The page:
"Up to the time I left, not a single one of you ever had gone to church with any kind of regularity and not a one of you had ever supported its institutions. I've been here less than a week and each one of you has in some way shown me how bored you are with the relation. That's all the case I have against your or any church—just that the members are bored. Also, do any of you get any help in your daily lives, aside from the emotional pleasure it is to you to hear your minister sing twice a week, which would be as great or greater if he sang love and waltz songs from light opera for you?"

And as I asked my question I looked quickly from one to the other of the four women seated with me under the roof of the Poplars and tried to search out what was in their hearts. I knew them and their lives with the cruel completeness it is given to friends to know each other in small towns like Goodloets and I could probe with a certain touch. And as they all sat silent with me, each one driven to self-question by my demand, I threw the flash of a searchlight into each of them. These are some of the things that stood out in the illumination:

Harriet Henderson has always been in love with Mark Morgan, since her shoe-top-dress days, and she married Roger Henderson because Mark was as poor as she before the Phosphate Company gave him his managership. Nell and the babies are the nails driven in her heart every day and she loves them all passionately. She is only twenty-eight and life will be long for her. She needs help to live it. Whence will the help come?

Nell married Mark when she was eighteen and has produced a result every year and a half since. She loves him mildly and he loves her after a fashion, but her endurance is wearing thin. His mother had seven children and he thinks that an ideal number, though she was one generation nearer the pioneer woman and also had a nurse trained in slavery who was a wizard with children. Mark wants to have a lot of joy of life and so far he drags poor exhausted Nell with him. It is a question how long she can stand the social pace and the over-production. What is going to help her when she breaks down? How will she hold him faithful while she rears and trains all the kiddies? Where will she get spirit to love him and work out their salvation? Also Harriet is always there. Something will have to help Nell. What?

Billy loves Nell and doesn't know it. He loved her before she was married. The children make him rage superficially and burn inwardly. He gambles and drinks, but is honest and adorable. What is going to make a real man of him?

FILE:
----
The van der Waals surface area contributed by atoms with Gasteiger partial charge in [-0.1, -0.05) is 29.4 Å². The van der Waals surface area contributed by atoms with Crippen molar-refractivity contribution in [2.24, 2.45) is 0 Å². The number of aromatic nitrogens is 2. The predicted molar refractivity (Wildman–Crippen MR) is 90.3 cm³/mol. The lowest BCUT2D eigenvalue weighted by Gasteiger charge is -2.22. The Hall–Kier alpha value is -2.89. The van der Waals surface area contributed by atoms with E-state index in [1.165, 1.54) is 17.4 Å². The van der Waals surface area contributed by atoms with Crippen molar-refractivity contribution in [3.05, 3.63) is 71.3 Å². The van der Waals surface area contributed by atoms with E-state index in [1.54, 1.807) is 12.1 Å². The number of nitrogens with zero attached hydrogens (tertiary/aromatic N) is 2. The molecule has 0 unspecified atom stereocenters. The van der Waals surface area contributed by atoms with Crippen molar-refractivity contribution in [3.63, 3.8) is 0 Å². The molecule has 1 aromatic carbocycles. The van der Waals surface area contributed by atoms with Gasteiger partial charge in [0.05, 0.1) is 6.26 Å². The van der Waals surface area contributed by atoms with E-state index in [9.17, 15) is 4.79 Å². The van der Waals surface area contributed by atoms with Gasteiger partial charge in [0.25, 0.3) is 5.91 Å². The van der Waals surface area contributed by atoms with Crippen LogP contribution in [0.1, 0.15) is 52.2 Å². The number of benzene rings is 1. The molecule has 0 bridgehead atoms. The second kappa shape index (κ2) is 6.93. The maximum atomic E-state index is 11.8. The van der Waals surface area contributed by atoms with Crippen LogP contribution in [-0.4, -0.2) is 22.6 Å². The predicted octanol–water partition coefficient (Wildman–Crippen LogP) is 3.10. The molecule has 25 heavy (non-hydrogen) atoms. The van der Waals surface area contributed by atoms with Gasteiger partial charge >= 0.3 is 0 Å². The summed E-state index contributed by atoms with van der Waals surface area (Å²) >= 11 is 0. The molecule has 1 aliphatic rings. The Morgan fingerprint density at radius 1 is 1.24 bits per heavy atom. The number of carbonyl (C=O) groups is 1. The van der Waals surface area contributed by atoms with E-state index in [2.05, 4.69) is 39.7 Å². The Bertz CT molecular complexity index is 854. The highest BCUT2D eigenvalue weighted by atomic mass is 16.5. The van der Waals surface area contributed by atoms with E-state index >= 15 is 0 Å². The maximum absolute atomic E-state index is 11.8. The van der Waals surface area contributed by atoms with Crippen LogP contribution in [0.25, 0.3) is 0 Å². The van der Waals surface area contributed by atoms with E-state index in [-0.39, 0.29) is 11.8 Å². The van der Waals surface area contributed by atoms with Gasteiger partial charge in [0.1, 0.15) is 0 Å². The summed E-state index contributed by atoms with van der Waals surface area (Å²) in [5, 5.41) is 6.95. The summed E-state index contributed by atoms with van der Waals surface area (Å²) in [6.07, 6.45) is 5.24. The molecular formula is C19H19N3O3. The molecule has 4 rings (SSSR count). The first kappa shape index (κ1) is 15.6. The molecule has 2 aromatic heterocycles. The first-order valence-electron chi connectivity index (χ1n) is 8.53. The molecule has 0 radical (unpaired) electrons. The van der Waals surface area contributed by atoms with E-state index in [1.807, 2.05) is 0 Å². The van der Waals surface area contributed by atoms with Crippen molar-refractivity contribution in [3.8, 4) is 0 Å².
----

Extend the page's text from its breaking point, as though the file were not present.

Jessie Litton's mother died in a private sanitarium for the mentally unbalanced and she knows all about it. She loves Hampton Dibrell and never looks in his direction or is a moment alone with him. He is in the unattached state of ease where any woman can get him if she cares to try, and Jessie has to keep her hands behind her.

Letitia is serenely happy with not a dark corner that I know of. She loves Cliff Gray and always will. Cliff is faithful and as good as gold, but he will hang around Jessie, who encourages him, because she is lonely and considers him safely tied up with Letitia. Mr. Cockrell is the best lawyer in town and Mrs. Cockrell the most devoted wife and mother. I can only feel that Letitia Cockrell needs a jolt and I don't see where it is coming from.

And I? I am lonely. And I feel that the constant anxiety about father is more than I can bear, worse now when I realize what he has been and could be—and that I love him. He is the hardest drinker in Goodloets and yet never is drunk. He is soaked from the beginning of one day to another. He began to drink like that the day my mother died and I have always known that I was helpless to help him. The weakness was in him, only supported by her strength so long as she was there. He was the most brilliant mind in the state, and was one of the supreme judges when mother died. Now Mr. Cockrell manages his business for him and I have lately come to know that I must sit by and watch him disintegrate. I cannot endure it now, as I have been doing. What is going to help me in this—shame for him? I have gone away to my mother's people to forget and left him to Dabney, and I've come home—to begin the suffering all over. I'll never leave him again. What's going to help me?